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Experienced Radio-Guided Surgery Teams Can Successfully Perform Minimally Invasive Radio-Guided Parathyroidectomy without Intraoperative Parathyroid Hormone Assays

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Minimally invasive parathyroidectomy is an accepted treatment option for primary hyperparathyroidism. The need for intraoperative parathyroid hormone assays (iPTH) to confirm adenoma removal remains controversial. We studied minimally invasive radio-guided parathyroidectomy (MIRP) performed using preoperative sestamibi localization studies, intraoperative gamma detection probe, and the selective use of frozen section pathology without the use of iPTH. This is a single institution review of patients with primary hyperparathyroidism treated with MIRP by surgeons experienced in radio-guided surgery between October 1, 1998 and July 15, 2005. Information was obtained by reviewing computer medical records as well as contacting primary care physicians. Factors evaluated included laboratory values, pathology results, and evidence of recurrence. One hundred forty patients were included with a median preoperative calcium level of 11.3 mg/dL (range, 9.6–17) and a PTH level of 147 pg/mL (range, 19–5042). The median postoperative calcium level was 9.3 mg/dL. All patients were initially eucalcemic postoperatively except for one who had normal parathyroid levels. However, five (4%) patients required reexploration for various reasons. Of the failures, one was secondary to the development of secondary hyperparathyroidism, and therefore would not have benefited from iPTH, one had thyroid tissue removed at the first operation, and three developed evidence of a second adenoma. One of these three patients had a drop in PTH level from 1558 pg/mL preoperatively to 64 pg/mL on postoperative Day 1, indicating that iPTH would not have prevented this failure. Thus, only three (2.1%) patients could have potentially benefited from the use of iPTH. MIRP was successful in 96 per cent of patients using a combination of preoperative sestamibi scans, intraoperative localization with a gamma probe, and the selective use of frozen pathology. This correlates with reported success rates of 95 per cent to 100 per cent using iPTH. We conclude that minimally invasive parathyroidectomy can be successfully performed without using iPTH assays.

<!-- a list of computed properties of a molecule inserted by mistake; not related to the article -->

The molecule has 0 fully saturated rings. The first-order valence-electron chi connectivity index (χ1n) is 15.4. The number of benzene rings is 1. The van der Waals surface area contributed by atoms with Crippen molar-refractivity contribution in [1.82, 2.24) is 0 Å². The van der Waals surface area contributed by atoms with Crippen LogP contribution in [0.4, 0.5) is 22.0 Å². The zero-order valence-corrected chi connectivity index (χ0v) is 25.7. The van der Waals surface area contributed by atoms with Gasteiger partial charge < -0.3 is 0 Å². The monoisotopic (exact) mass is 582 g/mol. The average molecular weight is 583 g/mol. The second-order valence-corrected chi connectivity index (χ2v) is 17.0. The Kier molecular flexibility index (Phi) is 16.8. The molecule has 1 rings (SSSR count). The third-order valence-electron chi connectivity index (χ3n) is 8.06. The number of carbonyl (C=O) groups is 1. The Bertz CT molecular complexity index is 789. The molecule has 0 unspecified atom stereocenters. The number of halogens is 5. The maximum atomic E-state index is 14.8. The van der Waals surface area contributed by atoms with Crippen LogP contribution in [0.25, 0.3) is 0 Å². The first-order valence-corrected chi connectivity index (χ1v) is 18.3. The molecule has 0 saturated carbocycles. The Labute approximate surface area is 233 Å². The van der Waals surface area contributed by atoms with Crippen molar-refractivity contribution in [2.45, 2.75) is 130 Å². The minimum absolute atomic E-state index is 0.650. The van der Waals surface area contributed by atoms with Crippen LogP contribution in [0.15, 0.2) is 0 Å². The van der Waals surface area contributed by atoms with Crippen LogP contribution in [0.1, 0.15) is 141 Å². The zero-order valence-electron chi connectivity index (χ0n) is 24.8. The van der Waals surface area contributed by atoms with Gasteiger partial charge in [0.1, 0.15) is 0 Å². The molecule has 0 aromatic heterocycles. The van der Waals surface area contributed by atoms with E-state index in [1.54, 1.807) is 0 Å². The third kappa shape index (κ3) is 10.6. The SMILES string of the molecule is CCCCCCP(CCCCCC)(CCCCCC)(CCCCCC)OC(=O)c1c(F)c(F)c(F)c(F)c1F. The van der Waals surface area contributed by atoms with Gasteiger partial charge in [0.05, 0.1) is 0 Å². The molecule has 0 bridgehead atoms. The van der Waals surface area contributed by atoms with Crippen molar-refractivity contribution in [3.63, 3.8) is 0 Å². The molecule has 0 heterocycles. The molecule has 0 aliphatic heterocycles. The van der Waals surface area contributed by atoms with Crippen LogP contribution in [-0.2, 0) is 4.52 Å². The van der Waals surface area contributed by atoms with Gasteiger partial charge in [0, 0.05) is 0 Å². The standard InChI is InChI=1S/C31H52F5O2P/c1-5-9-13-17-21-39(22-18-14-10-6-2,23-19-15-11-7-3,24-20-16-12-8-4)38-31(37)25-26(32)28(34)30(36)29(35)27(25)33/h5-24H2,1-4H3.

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Document Type: Research Article

Affiliations: 1: From the Departments of Surgery 2: School of Medicine, University of North Carolina, Chapel Hill, North Carolina

Publication date: 01 September 2006

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  • The Southeastern Surgical Congress owns and publishes The American Surgeon monthly. It is the official journal of the Congress and the Southern California Chapter of the American College of Surgeons, which all members receive each month. The journal brings up to date clinical advances in surgical knowledge in a popular reference format. In addition to publishing papers presented at the annual meetings of the associated organizations, the journal publishes selected unsolicited manuscripts. If you have a manuscript you'd like to see published in The American Surgeon select "Information for Authors" from the Related Information options below. A Copyright Release Form must accompany all manuscripts submitted.
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